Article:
That is why I say to my colleagues tonight that this is a hugely important issue. Cancer is a dreaded disease. We all probably would choose any other way to die than from a long, protracted case of any kind of cancer. Cervical cancer worldwide is probably the second leading cause of cancer death in women. That is not true in the United States. It may be the ninth or tenth or eleventh but it is too many. There are probably 9,700 new cases of cervical cancer in this country every year, and of those, approximately 3,700 die, and that is too many. We need to do everything that we can to prevent cervical cancer, and that is why I say the vaccine is a good thing.

That is why I say that I, as a compassionate physician Member of this body, would recommend that vaccine to someone who has either told their parents that their daughter and her boyfriend are sexually active or they plan to be sexually active, and that could be

14 years of age. I know we all would hope that it would not be, but our daughter or granddaughter, but it could, and in those cases the recommendation to voluntarily take this opportunity to get that immunization on board really before they become sexually active, certainly before they become sexually active with multiple partners, is a good thing, but it is not a good thing to mandate it and to require it.

We will talk about this throughout the hour, and I am very, very pleased to welcome one of my colleagues, a new Member, a very bright Member. He does not seem like a new Member because he is doing such a great job in these first 3 months of the 110th Congress. At this point I would like to yield to my good friend Mr. Jordan for his comments.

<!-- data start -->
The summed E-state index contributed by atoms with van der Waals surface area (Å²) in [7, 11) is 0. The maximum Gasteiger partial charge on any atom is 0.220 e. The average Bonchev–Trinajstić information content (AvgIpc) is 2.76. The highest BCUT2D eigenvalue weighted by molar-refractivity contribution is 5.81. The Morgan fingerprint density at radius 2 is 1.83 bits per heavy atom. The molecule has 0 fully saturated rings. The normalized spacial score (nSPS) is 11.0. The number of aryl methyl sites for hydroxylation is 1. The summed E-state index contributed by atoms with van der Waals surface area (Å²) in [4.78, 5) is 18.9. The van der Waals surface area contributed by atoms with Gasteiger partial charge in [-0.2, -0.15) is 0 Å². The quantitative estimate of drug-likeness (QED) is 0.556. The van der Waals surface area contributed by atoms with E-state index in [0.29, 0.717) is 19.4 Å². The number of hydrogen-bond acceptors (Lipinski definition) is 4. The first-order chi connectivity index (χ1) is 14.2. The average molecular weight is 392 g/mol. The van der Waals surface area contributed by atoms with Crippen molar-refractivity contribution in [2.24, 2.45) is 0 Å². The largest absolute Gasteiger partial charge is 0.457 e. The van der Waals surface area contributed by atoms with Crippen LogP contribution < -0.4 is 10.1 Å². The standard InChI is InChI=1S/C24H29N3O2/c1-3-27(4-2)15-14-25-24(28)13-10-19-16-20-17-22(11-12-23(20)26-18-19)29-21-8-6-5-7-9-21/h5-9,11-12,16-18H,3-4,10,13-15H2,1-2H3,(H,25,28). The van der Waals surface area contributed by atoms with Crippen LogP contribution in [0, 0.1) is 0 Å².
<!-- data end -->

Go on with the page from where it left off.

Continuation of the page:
Mr. GINGREY. I appreciate the comments of the gentleman from Ohio, and this point about opt in-opt out, on most of the bills that have been introduced, probably, in maybe 23 or 24 States, not a Governor issued a mandate, but where bills were actually introduced. The opt-out provision actually requires one of two things, either a doctor's excuse or the parent to sign that they want their child to not take the vaccines, but they have to have it notarized.

Just think about the burden that really puts on people to try to find a notary. I mean, it's just not that easy to do, and it's certainly not easy to get a doctor to write an opt-out provision.